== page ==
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Quarantine isn't a joke, and people need to take it seriously if the number of deaths is to be minimized. 

Many might remember that right before the outbreak surged, hundreds of tourists partied on the beaches during spring break, not taking social distancing advice from professionals. Yet today, with nearly one million confirmed cases of coronavirus in the U.S. according to the CDC, it should especially seem like common sense to take appropriate precautions to stay safe.

According to a Kaiser Family Foundation poll conducted in early April, 92% of American respondents claimed to be taking appropriate social distancing measures. This percentage assumes that 8% of Americans, over 26 million Americans, aren’t taking necessary precautions to combat the virus. With the U.S. having surpassed every other country with the number of cases, according to the CDC, it seems unbelievable that this many people are still reluctant to take appropriate measures.

Perhaps there’s an umbrella term for the reason that so many are looking past the dangers of coronavirus — denial.

Whether it be out of fear or anger, many Americans are finding various ways to deny the severity of the situation. For example, according to Vanity Fair, some are questioning the data of the CDC by claiming cases and deaths are being purposefully over- reported, like on Tucker Carlson’s talk-show. In fact, the CDC has said that numbers are much more likely to be under-reported, implying that some are likely dying without knowing their positive status.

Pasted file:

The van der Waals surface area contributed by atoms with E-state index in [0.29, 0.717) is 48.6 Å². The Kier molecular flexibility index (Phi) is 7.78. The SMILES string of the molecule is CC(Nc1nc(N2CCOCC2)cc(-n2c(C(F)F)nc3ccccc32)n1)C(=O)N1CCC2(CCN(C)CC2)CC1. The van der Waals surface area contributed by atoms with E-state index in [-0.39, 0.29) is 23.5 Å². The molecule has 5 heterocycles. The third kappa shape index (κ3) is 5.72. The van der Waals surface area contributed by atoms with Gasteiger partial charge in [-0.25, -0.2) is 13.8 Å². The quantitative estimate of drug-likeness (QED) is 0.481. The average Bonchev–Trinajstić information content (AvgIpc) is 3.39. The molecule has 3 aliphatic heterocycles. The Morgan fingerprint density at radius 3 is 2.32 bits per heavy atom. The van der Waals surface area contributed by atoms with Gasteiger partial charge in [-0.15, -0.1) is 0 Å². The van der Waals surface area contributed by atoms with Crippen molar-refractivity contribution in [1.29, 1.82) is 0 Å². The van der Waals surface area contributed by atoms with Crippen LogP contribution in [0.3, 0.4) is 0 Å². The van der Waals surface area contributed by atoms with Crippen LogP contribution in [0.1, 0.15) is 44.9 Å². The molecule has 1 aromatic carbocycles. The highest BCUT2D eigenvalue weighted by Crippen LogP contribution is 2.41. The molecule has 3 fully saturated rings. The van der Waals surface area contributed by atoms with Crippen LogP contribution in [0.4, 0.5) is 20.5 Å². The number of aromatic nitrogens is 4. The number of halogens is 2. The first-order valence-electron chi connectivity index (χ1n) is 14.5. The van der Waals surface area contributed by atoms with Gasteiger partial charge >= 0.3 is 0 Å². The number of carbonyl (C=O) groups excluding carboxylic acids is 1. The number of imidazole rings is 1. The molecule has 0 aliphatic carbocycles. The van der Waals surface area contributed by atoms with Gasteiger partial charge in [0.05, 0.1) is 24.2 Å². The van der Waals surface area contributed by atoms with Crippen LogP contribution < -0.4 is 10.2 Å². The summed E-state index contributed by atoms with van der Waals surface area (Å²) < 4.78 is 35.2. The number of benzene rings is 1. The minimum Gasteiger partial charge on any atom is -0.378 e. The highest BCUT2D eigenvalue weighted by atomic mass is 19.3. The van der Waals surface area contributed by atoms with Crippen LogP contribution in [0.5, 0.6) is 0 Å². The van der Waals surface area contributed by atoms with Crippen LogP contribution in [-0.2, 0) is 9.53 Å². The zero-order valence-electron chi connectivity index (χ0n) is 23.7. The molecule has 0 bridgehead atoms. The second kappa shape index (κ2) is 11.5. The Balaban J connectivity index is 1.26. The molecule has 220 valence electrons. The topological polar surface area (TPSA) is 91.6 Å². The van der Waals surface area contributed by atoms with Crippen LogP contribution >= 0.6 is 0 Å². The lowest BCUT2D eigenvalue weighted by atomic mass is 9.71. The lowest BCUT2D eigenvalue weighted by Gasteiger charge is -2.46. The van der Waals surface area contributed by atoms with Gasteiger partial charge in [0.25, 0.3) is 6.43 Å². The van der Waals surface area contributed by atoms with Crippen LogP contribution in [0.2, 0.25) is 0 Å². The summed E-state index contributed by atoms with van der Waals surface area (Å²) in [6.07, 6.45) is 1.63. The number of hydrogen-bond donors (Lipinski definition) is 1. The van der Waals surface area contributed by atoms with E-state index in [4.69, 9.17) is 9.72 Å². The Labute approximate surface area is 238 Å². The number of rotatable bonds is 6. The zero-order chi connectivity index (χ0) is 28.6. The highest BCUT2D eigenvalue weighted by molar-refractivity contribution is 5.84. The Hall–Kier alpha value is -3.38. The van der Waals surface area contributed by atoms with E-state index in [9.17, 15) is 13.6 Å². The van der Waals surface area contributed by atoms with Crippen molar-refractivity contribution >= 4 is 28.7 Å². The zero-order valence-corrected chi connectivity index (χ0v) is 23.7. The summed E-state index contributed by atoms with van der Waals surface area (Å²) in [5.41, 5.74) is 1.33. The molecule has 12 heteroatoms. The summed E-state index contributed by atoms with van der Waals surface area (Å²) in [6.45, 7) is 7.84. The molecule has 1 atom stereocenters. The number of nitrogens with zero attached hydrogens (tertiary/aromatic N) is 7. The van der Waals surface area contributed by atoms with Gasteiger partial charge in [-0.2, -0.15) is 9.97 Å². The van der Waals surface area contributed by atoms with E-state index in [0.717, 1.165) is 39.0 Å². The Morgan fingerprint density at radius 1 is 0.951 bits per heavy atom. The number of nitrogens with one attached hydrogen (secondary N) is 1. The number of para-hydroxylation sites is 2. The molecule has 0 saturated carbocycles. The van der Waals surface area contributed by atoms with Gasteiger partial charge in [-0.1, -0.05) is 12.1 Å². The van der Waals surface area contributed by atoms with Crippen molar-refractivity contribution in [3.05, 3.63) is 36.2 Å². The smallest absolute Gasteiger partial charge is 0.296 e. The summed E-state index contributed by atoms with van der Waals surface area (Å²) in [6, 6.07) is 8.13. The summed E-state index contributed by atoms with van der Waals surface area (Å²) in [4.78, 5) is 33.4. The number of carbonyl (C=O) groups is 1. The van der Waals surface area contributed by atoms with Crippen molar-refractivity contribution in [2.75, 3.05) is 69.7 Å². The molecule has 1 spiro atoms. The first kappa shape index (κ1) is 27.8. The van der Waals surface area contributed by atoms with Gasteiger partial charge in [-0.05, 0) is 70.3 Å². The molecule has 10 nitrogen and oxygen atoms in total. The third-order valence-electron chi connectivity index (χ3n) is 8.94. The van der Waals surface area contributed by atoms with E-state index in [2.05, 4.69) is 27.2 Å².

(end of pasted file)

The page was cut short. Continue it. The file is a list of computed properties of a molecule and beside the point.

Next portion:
Another myth is that the virus gives a pass to younger and healthier people. As with most infectious diseases, younger and healthier people are less likely to become sick, but they certainly aren’t immune. According to the Washington Post, hundreds of young and healthy Americans have died from the virus, and perhaps one reason these numbers are higher than expected is that some people in this demographic believe the myth of invincibility. Some health professionals have taken to apps like TikTok to cope with the reality of the situation. One nurse posted a video with the caption, “When you hear there are anti-lockdown protests taking place…but you put an otherwise healthy 40yo in a body bag last week.”

Perhaps most infuriating of all is the protestors who’ve marched against social distancing. According to Vox, in mid-April across multiple states, protestors stormed the streets armed with weapons to protest safety orders enacted due to coronavirus. Some sported signs that read “Live free or die” and “Give me liberty, or give me death.” 

To quote the Pussycat Dolls, “Be careful what you wish for, or you just might get it,” because blatantly said, not complying with social distancing orders will lead to increased death rates. These protestors have missed the point — disobeying safety orders will only make more people sick and will only make the lockdown last longer, which is clearly not what they want.

To many, it might seem obvious to say that the coronavirus is serious. Yet surprisingly, a subset of the population simply doesn’t see it that way. Articles from Huffpost and Business Insider explain how to confront someone who doesn’t see coronavirus’s dangers. More Americans need to understand that the only way this ends sooner is if we take it seriously now.

Josie Haneklau is a sophomore political science and psychology major. Contact Josie at hanekljr@dukes.jmu.edu.